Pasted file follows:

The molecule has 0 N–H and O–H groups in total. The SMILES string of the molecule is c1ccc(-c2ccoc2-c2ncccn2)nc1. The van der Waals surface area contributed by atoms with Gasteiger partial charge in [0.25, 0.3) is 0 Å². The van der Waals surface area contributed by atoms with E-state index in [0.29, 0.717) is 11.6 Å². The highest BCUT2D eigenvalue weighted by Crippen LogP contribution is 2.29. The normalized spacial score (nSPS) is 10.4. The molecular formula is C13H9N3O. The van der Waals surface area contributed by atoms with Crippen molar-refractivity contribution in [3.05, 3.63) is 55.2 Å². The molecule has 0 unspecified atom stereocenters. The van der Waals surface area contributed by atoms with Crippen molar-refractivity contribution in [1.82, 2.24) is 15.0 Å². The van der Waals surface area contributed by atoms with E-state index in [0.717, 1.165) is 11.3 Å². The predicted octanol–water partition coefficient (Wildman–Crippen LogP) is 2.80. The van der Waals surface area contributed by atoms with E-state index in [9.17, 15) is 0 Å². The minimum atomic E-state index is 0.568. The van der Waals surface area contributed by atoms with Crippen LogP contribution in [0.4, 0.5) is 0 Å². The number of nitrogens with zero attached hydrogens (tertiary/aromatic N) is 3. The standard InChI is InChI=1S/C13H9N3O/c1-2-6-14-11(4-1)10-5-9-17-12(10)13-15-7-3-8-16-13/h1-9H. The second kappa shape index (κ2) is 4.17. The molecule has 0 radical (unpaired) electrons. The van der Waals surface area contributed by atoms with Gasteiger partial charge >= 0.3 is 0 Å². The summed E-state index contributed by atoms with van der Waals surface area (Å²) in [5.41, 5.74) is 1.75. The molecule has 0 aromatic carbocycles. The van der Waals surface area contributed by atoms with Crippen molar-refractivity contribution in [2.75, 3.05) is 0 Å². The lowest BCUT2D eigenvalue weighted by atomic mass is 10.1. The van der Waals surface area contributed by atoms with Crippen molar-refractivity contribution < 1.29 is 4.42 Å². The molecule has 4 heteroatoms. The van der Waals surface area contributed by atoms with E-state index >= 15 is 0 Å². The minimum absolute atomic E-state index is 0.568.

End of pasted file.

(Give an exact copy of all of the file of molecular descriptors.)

The molecule has 0 N–H and O–H groups in total. The SMILES string of the molecule is c1ccc(-c2ccoc2-c2ncccn2)nc1. The van der Waals surface area contributed by atoms with Gasteiger partial charge in [0.25, 0.3) is 0 Å². The van der Waals surface area contributed by atoms with E-state index in [0.29, 0.717) is 11.6 Å². The highest BCUT2D eigenvalue weighted by Crippen LogP contribution is 2.29. The normalized spacial score (nSPS) is 10.4. The molecular formula is C13H9N3O. The van der Waals surface area contributed by atoms with Crippen molar-refractivity contribution in [3.05, 3.63) is 55.2 Å². The molecule has 0 unspecified atom stereocenters. The van der Waals surface area contributed by atoms with Crippen molar-refractivity contribution in [1.82, 2.24) is 15.0 Å². The van der Waals surface area contributed by atoms with E-state index in [0.717, 1.165) is 11.3 Å². The predicted octanol–water partition coefficient (Wildman–Crippen LogP) is 2.80. The van der Waals surface area contributed by atoms with E-state index in [9.17, 15) is 0 Å². The minimum atomic E-state index is 0.568. The van der Waals surface area contributed by atoms with Crippen LogP contribution in [0.4, 0.5) is 0 Å². The number of nitrogens with zero attached hydrogens (tertiary/aromatic N) is 3. The standard InChI is InChI=1S/C13H9N3O/c1-2-6-14-11(4-1)10-5-9-17-12(10)13-15-7-3-8-16-13/h1-9H. The second kappa shape index (κ2) is 4.17. The molecule has 0 radical (unpaired) electrons. The van der Waals surface area contributed by atoms with Gasteiger partial charge >= 0.3 is 0 Å². The summed E-state index contributed by atoms with van der Waals surface area (Å²) in [5.41, 5.74) is 1.75. The molecule has 0 aromatic carbocycles. The van der Waals surface area contributed by atoms with Crippen molar-refractivity contribution in [2.75, 3.05) is 0 Å². The lowest BCUT2D eigenvalue weighted by atomic mass is 10.1. The van der Waals surface area contributed by atoms with Crippen molar-refractivity contribution < 1.29 is 4.42 Å². The molecule has 4 heteroatoms. The van der Waals surface area contributed by atoms with E-state index >= 15 is 0 Å². The minimum absolute atomic E-state index is 0.568.